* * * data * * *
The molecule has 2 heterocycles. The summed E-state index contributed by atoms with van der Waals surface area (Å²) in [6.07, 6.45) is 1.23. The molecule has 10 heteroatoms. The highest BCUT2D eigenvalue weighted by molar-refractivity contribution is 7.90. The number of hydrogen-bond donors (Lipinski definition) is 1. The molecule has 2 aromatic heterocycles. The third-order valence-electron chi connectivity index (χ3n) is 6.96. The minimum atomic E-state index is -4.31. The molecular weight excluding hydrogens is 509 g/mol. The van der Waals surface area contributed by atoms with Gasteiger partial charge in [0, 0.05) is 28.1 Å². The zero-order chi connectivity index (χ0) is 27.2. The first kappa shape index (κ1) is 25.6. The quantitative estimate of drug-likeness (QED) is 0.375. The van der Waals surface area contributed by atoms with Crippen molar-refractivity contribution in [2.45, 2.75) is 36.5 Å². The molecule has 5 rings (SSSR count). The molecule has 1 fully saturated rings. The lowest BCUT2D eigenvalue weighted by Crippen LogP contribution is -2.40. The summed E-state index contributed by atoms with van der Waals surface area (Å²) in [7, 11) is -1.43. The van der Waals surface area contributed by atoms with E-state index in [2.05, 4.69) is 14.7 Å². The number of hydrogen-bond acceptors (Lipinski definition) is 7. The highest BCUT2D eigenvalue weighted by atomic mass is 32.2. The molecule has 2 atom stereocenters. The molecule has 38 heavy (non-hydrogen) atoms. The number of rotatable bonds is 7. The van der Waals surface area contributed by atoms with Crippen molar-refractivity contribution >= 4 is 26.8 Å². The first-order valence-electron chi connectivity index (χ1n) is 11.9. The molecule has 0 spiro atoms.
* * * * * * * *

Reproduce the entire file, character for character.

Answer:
The molecule has 2 heterocycles. The summed E-state index contributed by atoms with van der Waals surface area (Å²) in [6.07, 6.45) is 1.23. The molecule has 10 heteroatoms. The highest BCUT2D eigenvalue weighted by molar-refractivity contribution is 7.90. The number of hydrogen-bond donors (Lipinski definition) is 1. The molecule has 2 aromatic heterocycles. The third-order valence-electron chi connectivity index (χ3n) is 6.96. The minimum atomic E-state index is -4.31. The molecular weight excluding hydrogens is 509 g/mol. The van der Waals surface area contributed by atoms with Gasteiger partial charge in [0, 0.05) is 28.1 Å². The zero-order chi connectivity index (χ0) is 27.2. The first kappa shape index (κ1) is 25.6. The quantitative estimate of drug-likeness (QED) is 0.375. The van der Waals surface area contributed by atoms with Crippen molar-refractivity contribution in [2.45, 2.75) is 36.5 Å². The molecule has 5 rings (SSSR count). The molecule has 1 fully saturated rings. The lowest BCUT2D eigenvalue weighted by Crippen LogP contribution is -2.40. The summed E-state index contributed by atoms with van der Waals surface area (Å²) in [7, 11) is -1.43. The van der Waals surface area contributed by atoms with E-state index in [2.05, 4.69) is 14.7 Å². The number of hydrogen-bond acceptors (Lipinski definition) is 7. The highest BCUT2D eigenvalue weighted by atomic mass is 32.2. The molecule has 2 atom stereocenters. The molecule has 38 heavy (non-hydrogen) atoms. The number of rotatable bonds is 7. The van der Waals surface area contributed by atoms with Crippen molar-refractivity contribution >= 4 is 26.8 Å². The first-order valence-electron chi connectivity index (χ1n) is 11.9. The molecule has 0 spiro atoms.